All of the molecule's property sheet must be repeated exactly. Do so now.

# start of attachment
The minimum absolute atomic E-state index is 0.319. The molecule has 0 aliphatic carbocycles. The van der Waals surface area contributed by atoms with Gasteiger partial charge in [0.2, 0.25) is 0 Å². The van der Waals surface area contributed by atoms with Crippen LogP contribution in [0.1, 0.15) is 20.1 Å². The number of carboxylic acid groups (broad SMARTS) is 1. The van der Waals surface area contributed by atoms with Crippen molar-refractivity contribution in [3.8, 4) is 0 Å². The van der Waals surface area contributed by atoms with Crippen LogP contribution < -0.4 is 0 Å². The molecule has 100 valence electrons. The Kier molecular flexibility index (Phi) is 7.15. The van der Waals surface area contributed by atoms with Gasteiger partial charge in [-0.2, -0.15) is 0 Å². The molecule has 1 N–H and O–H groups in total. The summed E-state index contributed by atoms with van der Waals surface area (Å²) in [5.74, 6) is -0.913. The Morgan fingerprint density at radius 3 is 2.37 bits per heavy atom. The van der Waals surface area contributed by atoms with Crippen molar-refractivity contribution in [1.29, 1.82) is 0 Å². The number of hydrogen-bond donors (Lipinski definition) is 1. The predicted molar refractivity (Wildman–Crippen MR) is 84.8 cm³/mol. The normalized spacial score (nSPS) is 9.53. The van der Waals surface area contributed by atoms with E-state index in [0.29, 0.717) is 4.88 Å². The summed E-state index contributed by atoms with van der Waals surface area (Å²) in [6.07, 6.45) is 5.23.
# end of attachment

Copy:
The minimum absolute atomic E-state index is 0.319. The molecule has 0 aliphatic carbocycles. The van der Waals surface area contributed by atoms with Gasteiger partial charge in [0.2, 0.25) is 0 Å². The van der Waals surface area contributed by atoms with Crippen LogP contribution in [0.1, 0.15) is 20.1 Å². The number of carboxylic acid groups (broad SMARTS) is 1. The van der Waals surface area contributed by atoms with Crippen molar-refractivity contribution in [3.8, 4) is 0 Å². The van der Waals surface area contributed by atoms with Crippen LogP contribution < -0.4 is 0 Å². The molecule has 100 valence electrons. The Kier molecular flexibility index (Phi) is 7.15. The van der Waals surface area contributed by atoms with Gasteiger partial charge in [-0.2, -0.15) is 0 Å². The molecule has 1 N–H and O–H groups in total. The summed E-state index contributed by atoms with van der Waals surface area (Å²) in [5.74, 6) is -0.913. The Morgan fingerprint density at radius 3 is 2.37 bits per heavy atom. The van der Waals surface area contributed by atoms with Crippen molar-refractivity contribution in [1.29, 1.82) is 0 Å². The number of hydrogen-bond donors (Lipinski definition) is 1. The predicted molar refractivity (Wildman–Crippen MR) is 84.8 cm³/mol. The normalized spacial score (nSPS) is 9.53. The van der Waals surface area contributed by atoms with E-state index in [0.29, 0.717) is 4.88 Å². The summed E-state index contributed by atoms with van der Waals surface area (Å²) in [6.07, 6.45) is 5.23.